The moments leading up to the Not So Normal ¾ Marathon on Sunday morning were filled with panic and anxiety. You see, I registered for this race because I thought boredom was the reason I didn’t stick to a training schedule last fall.
I treated three of the four half-marathons I ran between October and mid-November as training runs for the last one that took place at night on the Las Vegas Strip. Needless to say, I wasn’t crushing any time goals. I was just having fun and making sure I finished.
Around Christmas, I decided I must be beyond the half-marathon distance but not quite ready for the full marathon, so I found the Not So Normal race. At 19.65 miles, it was a distance that was just scary enough to make me think I would train for it. After all, who runs 20 miles without training for it?
Well….me. I did. Kind of.
I had great intentions (who doesn’t?), but intentions aren’t the same as actions.
I ran a 10 mile, a 12 mile, and a 14 mile training run in the months leading up to the race, but overall, I flat out failed in the training department for this race.
The race itself was incredible. The whole premise is to be “not so normal” because “normal isn’t good enough.” The distances offered were ¼, ½, and ¾ marathons and relays if you wanted to run as a group.
Although it was a smaller race, it was one of my favorites. I felt a sense of accomplishment and pride when I finished the third loop of the 6ish mile course because it meant I did something out of the ordinary that day. While I loved my experiences with the big box races Rock’n’Roll puts on, there was something charming and rewarding about knowing the Not So Normal race was organized by one man who just wanted to help his community.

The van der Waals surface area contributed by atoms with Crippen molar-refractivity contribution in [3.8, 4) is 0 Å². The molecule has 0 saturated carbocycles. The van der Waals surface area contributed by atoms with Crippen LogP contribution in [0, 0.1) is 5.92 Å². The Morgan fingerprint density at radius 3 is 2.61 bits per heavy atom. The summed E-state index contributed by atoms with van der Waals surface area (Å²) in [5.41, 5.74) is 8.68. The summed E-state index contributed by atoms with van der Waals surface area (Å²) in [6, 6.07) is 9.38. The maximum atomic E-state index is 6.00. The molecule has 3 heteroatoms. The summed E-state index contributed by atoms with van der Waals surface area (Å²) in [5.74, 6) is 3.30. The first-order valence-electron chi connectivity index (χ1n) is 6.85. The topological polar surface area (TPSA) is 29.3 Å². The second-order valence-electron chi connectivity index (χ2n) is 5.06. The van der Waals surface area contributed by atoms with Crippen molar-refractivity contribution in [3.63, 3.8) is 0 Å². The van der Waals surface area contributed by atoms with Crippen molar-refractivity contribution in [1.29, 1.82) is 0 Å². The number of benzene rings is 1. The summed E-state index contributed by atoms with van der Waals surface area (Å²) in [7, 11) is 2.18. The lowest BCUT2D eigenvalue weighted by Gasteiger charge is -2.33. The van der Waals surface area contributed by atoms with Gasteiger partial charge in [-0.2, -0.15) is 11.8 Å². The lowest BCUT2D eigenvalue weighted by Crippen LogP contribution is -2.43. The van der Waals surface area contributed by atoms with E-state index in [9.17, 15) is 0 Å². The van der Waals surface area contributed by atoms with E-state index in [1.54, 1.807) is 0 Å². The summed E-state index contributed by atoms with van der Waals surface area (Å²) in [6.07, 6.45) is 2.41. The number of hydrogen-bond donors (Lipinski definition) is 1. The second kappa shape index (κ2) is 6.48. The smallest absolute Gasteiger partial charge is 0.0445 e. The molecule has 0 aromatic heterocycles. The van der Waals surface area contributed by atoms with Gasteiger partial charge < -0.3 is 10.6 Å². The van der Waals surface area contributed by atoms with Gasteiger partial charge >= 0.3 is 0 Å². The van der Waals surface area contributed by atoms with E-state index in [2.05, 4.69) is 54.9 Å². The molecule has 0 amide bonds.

The first six miles flew by. This was largely because I encountered someone I knew from the Fuquay Varina Running Club, and we chatted about knitting, wedding plans, and families for the first loop. She signed up for the ¼ marathon race.
The second loop was when I had to dig into the “I can do hard things” mentality. For the six months, I have listened to the Hamilton soundtrack on long runs because it’s equal parts motivating and entertaining. For this race, it was not doing much of anything for me, so I turned off my music at mile 14.
I ran this race in six to one minute intervals, so I would run for six minutes and walk a minute (usually to drink water from my Camelbak or eat a Honey Stinger energy gel). This method worked wonders for me until mile 17.
Mile 17 is where I got emotional. I just wanted to finish. My stomach felt like it was completely empty. I wanted to cry, but I knew crying would dehydrate me faster. For two miles, I just told myself, “Just keep going.”
Running has taught me so many things in the two short years I’ve been lacing my shoes up. But this race. This race solidified that the only way out is through, and you have to run the miles to get to the finish line.
I finished with a time of 3:35, which was 25 minutes faster than the four hours I told my family it would take me. When I crossed the line, I vowed I’d never run a marathon. But hey, I ran 20 miles…what’s six more?